9 When the Greeks were not willing to take his advice and break their agreements with Antipater​71 and Craterus the Macedonian, band be free, because of a feeling that the Spartans would be harsher than the Macedonians, he said, "A sheep or a goat bleats always in the same way, but a man talks in a great variety of ways until he accomplishes what he has set his mind upon."


When someone said to Astycratidas, after the defeat of Agis their king in the battle against Antipater in the vicinity of Megalopolis, "What will you do, men of Sparta? Will you be subject to the Macedonians? he said, "What! Is there any way in which Antipater can forbid us to die fighting for Sparta?"

 p313  Bias​72

cBias, caught in an ambush by Iphicrates the Athenian general, and asked by his soldiers what was to be done, said, "What else except for you to save your lives and for me to die fighting?"


1 Brasidas caught a mouse among some figs, and, when he got bitten, let it go. Then, turning to those who were present, he said, "There is nothing so small that it does not save its life if it has the courage to defend itself against those who would lay hand on it."74

2 In a battle he was wounded by a spear which pierced his shield, and, pulling the weapon out of the wound, with this very spear he slew the foe. dAsked how he got his wound, he said, " 'Twas when my shield turned traitor."75

3 As he was going forth to war he wrote to the Ephors, "What I wull to dae I'll dae as regairds the war or be a deid mon."

4 When it came to pass that he fell in trying to win independence for the Greeks who were living in the region of Thrace, the committee which was sent to Sparta waited upon his mother Argileonis. Her first question was whether Brasidas had come to his end honourably; and when the Thracians spoke of him in the highest terms, and said that there was no other like him, she said, "You have no knowledge of that, sirs, being from abroad; for Brasidas was  p315 eindeed a good man, but Sparta has many better than he was."76


Damonidas, being assigned to the last place in the chorus by the director, exclaimed, "Good! You have discovered, sir, how this place which is without honour may be made a place of honour."77


Damis, with reference to the instructions sent from Alexander that they should pass a formal vote deifying him, said, "We concede to Alexander that, if he so wishes, he may be called a god."78


fWhen Philip invaded the Peloponnesus, and someone said, "There is danger that the Spartans may meet a dire fate if they do not make terms with the invader," Damindas exclaimed, "You poor womanish thing! What dire fate could be ours if we have no fear of death?"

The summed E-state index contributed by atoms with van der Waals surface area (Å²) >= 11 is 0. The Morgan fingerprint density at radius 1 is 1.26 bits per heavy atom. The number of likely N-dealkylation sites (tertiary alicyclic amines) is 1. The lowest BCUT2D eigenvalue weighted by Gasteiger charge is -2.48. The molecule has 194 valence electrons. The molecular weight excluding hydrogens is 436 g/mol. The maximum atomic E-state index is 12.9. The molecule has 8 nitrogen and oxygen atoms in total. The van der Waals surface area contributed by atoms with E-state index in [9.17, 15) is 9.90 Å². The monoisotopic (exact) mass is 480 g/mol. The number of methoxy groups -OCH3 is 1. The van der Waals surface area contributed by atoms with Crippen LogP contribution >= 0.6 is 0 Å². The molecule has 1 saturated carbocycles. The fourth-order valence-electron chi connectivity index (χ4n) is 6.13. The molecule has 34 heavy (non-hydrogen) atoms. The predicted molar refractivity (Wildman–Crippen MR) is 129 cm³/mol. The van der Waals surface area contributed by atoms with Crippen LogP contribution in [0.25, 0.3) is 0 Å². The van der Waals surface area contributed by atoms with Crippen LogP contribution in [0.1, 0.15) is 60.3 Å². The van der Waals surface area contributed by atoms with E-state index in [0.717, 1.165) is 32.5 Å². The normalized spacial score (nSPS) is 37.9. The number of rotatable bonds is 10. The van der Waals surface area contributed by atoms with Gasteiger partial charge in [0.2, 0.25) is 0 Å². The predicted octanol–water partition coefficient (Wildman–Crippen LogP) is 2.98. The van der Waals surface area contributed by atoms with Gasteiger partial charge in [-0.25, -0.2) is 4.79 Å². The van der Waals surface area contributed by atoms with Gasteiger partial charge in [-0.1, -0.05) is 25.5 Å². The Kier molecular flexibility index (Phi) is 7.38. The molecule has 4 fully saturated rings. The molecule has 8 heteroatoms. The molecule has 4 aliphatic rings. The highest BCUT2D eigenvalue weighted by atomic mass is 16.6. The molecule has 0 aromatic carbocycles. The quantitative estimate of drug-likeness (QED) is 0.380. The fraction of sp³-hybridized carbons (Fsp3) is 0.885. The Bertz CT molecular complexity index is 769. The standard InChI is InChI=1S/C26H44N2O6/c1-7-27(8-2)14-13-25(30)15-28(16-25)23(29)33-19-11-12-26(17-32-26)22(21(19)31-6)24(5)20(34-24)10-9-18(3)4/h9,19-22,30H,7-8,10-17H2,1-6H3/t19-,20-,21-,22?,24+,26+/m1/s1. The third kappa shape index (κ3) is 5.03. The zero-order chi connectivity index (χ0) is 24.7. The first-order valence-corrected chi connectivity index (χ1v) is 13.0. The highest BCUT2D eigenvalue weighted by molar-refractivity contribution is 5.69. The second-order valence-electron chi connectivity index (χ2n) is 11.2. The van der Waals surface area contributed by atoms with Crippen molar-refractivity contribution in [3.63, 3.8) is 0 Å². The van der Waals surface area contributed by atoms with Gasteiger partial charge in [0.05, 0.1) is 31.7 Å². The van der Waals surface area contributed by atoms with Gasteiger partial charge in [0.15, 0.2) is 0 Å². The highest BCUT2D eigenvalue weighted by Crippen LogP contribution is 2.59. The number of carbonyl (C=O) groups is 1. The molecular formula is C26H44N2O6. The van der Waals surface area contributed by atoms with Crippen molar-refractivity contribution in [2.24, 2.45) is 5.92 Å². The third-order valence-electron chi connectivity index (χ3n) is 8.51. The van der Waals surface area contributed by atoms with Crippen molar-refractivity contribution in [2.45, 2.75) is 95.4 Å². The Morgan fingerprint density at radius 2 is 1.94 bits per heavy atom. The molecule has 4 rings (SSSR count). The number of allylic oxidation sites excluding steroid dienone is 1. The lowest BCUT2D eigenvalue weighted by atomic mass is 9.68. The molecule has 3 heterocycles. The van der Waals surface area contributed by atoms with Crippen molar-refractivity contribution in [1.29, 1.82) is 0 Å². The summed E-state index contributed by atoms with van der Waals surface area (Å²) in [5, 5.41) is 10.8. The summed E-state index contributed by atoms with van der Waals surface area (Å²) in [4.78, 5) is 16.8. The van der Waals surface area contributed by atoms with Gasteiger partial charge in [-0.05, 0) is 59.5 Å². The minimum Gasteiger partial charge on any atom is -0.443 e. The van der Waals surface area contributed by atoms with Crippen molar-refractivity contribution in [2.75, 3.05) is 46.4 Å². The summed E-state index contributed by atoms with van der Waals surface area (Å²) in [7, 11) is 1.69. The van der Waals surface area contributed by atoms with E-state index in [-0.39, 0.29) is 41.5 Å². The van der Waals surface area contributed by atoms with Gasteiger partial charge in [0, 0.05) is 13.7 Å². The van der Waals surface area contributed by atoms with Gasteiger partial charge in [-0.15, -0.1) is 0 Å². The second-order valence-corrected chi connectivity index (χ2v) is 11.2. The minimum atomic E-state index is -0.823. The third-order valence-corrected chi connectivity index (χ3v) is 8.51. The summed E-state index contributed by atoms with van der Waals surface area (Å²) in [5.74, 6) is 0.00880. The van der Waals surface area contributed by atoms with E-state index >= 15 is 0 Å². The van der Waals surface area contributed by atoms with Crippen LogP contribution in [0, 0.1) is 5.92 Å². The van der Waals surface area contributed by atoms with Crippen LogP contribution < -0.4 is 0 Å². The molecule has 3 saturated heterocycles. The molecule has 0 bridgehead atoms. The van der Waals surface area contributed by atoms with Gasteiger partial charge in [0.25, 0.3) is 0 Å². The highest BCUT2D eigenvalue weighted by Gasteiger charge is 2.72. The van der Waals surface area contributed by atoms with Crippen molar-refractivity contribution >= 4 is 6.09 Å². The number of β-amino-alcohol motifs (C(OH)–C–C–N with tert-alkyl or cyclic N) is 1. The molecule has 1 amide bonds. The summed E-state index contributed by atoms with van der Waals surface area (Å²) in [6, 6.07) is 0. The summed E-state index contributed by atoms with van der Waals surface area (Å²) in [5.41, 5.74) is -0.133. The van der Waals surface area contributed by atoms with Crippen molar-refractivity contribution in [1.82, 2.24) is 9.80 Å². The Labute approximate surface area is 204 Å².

Dercylidas, when Pyrrhus had his army near Sparta,​79 was sent to him as ambassador; and when Pyrrhus stated that they must receive their king Cleonymus, or they would find out that they were no braver than any of the rest, Dercylidas interrupted to say, "If this man is a god, we do not fear him, for we are guilty of no wrong; but if he is a man, he is surely not superior to us."

 p317  Demaratus​80

1 Demaratus, when Orontes had talked to him rather haughtily and someone remarked, 220"Orontes has treated you haughtily, Demaratus," said, "He has committed no fault against me; for it is those who talk to please that do harm, not those who talk with hatred at heart."

2 When someone asked why they visited disgrace upon those among them who lost their shields, but did not do the same thing to those who lost their helmets or their breastplates, he said, "Because these they put on for their own sake, but the shield for the common good of the whole line."

3 As he was listening to a musician, he said, "He seems to do his silly task fairly well."81

4 In a council meeting he was asked whether it was due to foolishness or lack of words that he said nothing. b"But a fool," said he, "would not be able to hold his tongue."82

5 When someone inquired why he was an exile from Sparta, being a king, he said, "Because her laws are more powerful than I am."

6 When one of the Persians, by unremitting bribery, had got away from him his beloved youth, and said to him, "Ho, Spartan, I have captivated your beloved," he said, "Not you, I swear, but you have bought and paid for him!"

7 When one of the Persians deserted from the king and was persuaded by Demaratus to change  p319 his mind and return, and the king was going to have him put to death, Demaratus said: "For shame, your Majesty! To think that when this man was your enemy you could not punish him for his desertion cbut now that he has become your friend, you would put him to death!"

8 In answer to a man who was a parasite of the king and often jeered at him over his exile, he said, "I have no quarrel with you, my friend; for I have squandered my position in life."


Ecprepes, an Ephor, cut out with an adze two of the nine strings of Phrynis the musician, saying, "Do not murder music."83


Epaenetus said that liars are to blame for all sins and crimes.


Euboedas, on hearing some men praising the wife of another man, could not stomach it, saying, "In regard to a woman's endowments there should be absolutely no talk among those outside the family."84

Eudamidas, son of Archidamus​85

1 Eudamidas, the son of Archidamus and the brother of Agis, seeing Xenocrates in the Academy,  p321 already well on in years, discussing philosophy with his acquaintances, inquired who the old man was. Somebody said that he was a wise man and one of the seekers after virtue. "And when will he use it," said Eudamidas, "if he is only now seeking for it?"​86a

e2 Hearing a philosopher discoursing to the effect that the wise man is the only good general, he said, "The speech is admirable, but the speaker is not to be trusted; for he has never been amid the blare of trumpets."​86b